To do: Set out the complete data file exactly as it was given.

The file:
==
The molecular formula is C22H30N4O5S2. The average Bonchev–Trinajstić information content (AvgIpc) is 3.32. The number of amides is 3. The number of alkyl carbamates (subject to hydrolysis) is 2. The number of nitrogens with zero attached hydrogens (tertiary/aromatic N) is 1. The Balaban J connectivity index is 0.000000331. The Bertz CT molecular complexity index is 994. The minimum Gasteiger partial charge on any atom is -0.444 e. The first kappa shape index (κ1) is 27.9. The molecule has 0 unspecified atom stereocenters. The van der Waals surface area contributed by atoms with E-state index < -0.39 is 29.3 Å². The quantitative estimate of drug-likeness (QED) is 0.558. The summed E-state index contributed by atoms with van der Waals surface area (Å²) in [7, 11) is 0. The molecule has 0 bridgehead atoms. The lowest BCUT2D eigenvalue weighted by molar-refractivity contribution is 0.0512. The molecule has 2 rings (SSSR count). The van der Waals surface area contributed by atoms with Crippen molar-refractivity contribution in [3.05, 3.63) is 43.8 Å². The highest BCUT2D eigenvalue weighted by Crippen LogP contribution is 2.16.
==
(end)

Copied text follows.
The molecular formula is C22H30N4O5S2. The average Bonchev–Trinajstić information content (AvgIpc) is 3.32. The number of amides is 3. The number of alkyl carbamates (subject to hydrolysis) is 2. The number of nitrogens with zero attached hydrogens (tertiary/aromatic N) is 1. The Balaban J connectivity index is 0.000000331. The Bertz CT molecular complexity index is 994. The minimum Gasteiger partial charge on any atom is -0.444 e. The first kappa shape index (κ1) is 27.9. The molecule has 0 unspecified atom stereocenters. The van der Waals surface area contributed by atoms with E-state index < -0.39 is 29.3 Å². The quantitative estimate of drug-likeness (QED) is 0.558. The summed E-state index contributed by atoms with van der Waals surface area (Å²) in [7, 11) is 0. The molecule has 0 bridgehead atoms. The lowest BCUT2D eigenvalue weighted by molar-refractivity contribution is 0.0512. The molecule has 2 rings (SSSR count). The van der Waals surface area contributed by atoms with Crippen molar-refractivity contribution in [3.05, 3.63) is 43.8 Å². The highest BCUT2D eigenvalue weighted by Crippen LogP contribution is 2.16.